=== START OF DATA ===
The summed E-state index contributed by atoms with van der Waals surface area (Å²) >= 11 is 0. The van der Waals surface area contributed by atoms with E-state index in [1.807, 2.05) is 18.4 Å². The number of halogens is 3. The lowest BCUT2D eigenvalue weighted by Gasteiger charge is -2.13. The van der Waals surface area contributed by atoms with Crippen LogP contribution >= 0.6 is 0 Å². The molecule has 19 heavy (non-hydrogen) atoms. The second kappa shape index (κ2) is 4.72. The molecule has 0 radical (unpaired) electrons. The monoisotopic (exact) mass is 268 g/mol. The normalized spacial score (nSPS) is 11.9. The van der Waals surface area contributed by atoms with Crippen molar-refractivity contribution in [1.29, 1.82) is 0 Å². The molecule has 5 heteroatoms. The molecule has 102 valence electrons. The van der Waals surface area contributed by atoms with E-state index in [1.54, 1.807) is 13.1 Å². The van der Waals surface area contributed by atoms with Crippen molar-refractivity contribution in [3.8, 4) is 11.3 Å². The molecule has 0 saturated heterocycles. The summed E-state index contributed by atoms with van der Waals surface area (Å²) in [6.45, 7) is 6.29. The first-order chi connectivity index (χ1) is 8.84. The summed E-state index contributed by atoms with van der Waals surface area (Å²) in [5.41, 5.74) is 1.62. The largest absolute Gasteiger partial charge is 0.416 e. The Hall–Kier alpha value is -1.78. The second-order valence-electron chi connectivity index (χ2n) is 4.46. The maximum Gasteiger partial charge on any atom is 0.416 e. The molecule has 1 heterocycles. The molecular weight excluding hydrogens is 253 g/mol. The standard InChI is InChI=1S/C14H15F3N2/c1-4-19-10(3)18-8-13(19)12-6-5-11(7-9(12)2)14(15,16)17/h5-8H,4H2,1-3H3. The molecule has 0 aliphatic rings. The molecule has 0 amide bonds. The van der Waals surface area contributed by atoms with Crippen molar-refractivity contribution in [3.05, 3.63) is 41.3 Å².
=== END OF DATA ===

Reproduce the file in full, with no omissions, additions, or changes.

The summed E-state index contributed by atoms with van der Waals surface area (Å²) >= 11 is 0. The van der Waals surface area contributed by atoms with E-state index in [1.807, 2.05) is 18.4 Å². The number of halogens is 3. The lowest BCUT2D eigenvalue weighted by Gasteiger charge is -2.13. The van der Waals surface area contributed by atoms with Crippen LogP contribution >= 0.6 is 0 Å². The molecule has 19 heavy (non-hydrogen) atoms. The second kappa shape index (κ2) is 4.72. The molecule has 0 radical (unpaired) electrons. The monoisotopic (exact) mass is 268 g/mol. The normalized spacial score (nSPS) is 11.9. The van der Waals surface area contributed by atoms with Crippen molar-refractivity contribution in [1.29, 1.82) is 0 Å². The molecule has 5 heteroatoms. The molecule has 102 valence electrons. The van der Waals surface area contributed by atoms with E-state index in [1.54, 1.807) is 13.1 Å². The van der Waals surface area contributed by atoms with Crippen molar-refractivity contribution in [3.8, 4) is 11.3 Å². The molecule has 0 saturated heterocycles. The summed E-state index contributed by atoms with van der Waals surface area (Å²) in [6.45, 7) is 6.29. The first-order chi connectivity index (χ1) is 8.84. The summed E-state index contributed by atoms with van der Waals surface area (Å²) in [5.41, 5.74) is 1.62. The largest absolute Gasteiger partial charge is 0.416 e. The Hall–Kier alpha value is -1.78. The second-order valence-electron chi connectivity index (χ2n) is 4.46. The maximum Gasteiger partial charge on any atom is 0.416 e. The molecule has 1 heterocycles. The molecular weight excluding hydrogens is 253 g/mol. The standard InChI is InChI=1S/C14H15F3N2/c1-4-19-10(3)18-8-13(19)12-6-5-11(7-9(12)2)14(15,16)17/h5-8H,4H2,1-3H3. The molecule has 0 aliphatic rings. The molecule has 0 amide bonds. The van der Waals surface area contributed by atoms with Crippen molar-refractivity contribution in [3.05, 3.63) is 41.3 Å².